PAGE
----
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My alarm went off one morning about 18 months ago and I woke up to realise I was in agony. It was my back. I tried moving, I tried lying still, I tried sitting: everything hurt. I visited a physiotherapist recommended by a friend. I do not remember what she said, but I felt listened to. Over the next days and weeks, the pain lessened, but I was still terrified to move. It was most intense just above my left hip, but it had infused my whole being, taken my energy, taken any pleasure I had in life. It was exhausting, being in pain or worrying about being in pain. I felt very low. I went from exercising four times a week to doing none at all. I wanted it to get better straight away, so that I could get back to my old life. There is something about back pain that makes you desperate to find a magical solution. Bearing the pain, waiting for it to get better, is unthinkable.

In June, the Lancet published a series of three papers written by a large, international group of experts who came together to raise awareness of the extent of the problem of low back pain and the evidence for recommended treatments. The authors were scathing about the widespread use of “inappropriate tests” and “unnecessary, ineffective and harmful treatments”.

The papers tell us low back pain is an “extremely common symptom, experienced by people of all ages”, although it peaks in mid-life and is more common in women than in men. There are 540 million people affected globally at any one time and it is the main cause of disability worldwide. In the UK, over the last 20 years, there has been a 12 per cent increase in how likely a person is to experience disability as a result of low back pain; globally, the amount of years people live with low back pain disability has risen by 54 per cent in 25 years.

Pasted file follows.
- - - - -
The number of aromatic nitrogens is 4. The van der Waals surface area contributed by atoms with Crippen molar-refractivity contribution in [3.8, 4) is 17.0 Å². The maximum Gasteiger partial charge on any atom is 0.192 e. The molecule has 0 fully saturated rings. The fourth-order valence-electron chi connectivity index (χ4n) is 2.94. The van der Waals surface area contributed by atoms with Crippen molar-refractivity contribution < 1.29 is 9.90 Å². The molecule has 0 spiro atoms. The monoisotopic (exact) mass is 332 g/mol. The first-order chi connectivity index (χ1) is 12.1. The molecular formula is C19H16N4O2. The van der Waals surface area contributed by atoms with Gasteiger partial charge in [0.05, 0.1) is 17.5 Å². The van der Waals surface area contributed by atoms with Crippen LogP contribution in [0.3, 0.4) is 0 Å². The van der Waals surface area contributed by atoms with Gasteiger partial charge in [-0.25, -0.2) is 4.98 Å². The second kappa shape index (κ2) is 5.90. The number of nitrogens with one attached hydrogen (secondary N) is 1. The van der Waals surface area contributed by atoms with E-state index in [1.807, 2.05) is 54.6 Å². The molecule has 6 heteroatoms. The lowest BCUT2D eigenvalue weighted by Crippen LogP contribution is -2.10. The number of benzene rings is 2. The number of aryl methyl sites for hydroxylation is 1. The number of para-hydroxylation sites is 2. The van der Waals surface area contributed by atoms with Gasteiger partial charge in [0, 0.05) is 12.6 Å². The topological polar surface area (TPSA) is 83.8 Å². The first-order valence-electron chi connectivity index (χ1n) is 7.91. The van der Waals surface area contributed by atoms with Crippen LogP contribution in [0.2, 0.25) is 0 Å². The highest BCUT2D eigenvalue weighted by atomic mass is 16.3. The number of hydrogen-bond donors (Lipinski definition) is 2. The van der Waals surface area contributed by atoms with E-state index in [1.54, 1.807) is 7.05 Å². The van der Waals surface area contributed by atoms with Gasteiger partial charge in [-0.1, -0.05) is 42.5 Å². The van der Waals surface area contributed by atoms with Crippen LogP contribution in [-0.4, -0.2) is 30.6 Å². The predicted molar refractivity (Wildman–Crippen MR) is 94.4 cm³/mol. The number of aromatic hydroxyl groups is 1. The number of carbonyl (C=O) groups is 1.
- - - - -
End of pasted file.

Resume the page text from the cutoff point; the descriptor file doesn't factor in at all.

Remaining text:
In Europe, it is the most common reason for medically certified sick leave and for early retirement. According to the Office for National Statistics, almost 31 million work days were lost in the UK in 2016 due to musculoskeletal problems including back pain. The costs attributable to low back pain in the UK are estimated at £12.3 billion a year, with £1.6 billion spent on treatment.

The findings in these papers were not surprising for Cathryn Jakobson Ramin, a veteran investigative reporter and back pain survivor, whose gripping takedown of the back pain industry in the US was published last year. Her story began 10 years ago, when she put a note on her calendar to “find a spine surgeon”. She says: “When I began this hunt, I was a patient. I was looking, as all of us do, for a solution. I’d experienced back pain from when I was about 16 years old and I’d always coped with it. But I couldn’t cope any more. I struggled to sit or walk for more than a few minutes.”

In her book, she writes: “I thought fixing my back would be as straightforward as fixing a broken wrist. I’d find a surgeon and get it done.” But as she began researching her options, she tells me: “I started to see ‘lack of evidence’, ‘absence of evidence’, ‘poor evidence’ and I’m thinking: excuse me? I started to wonder what the heck was really going on here.”

The six-year investigation that began as an attempt to find relief from her own pain and ended up exposing an exploitative, corrupt and evidence-free $100 billion industry, is fittingly described in the title of her book: Crooked.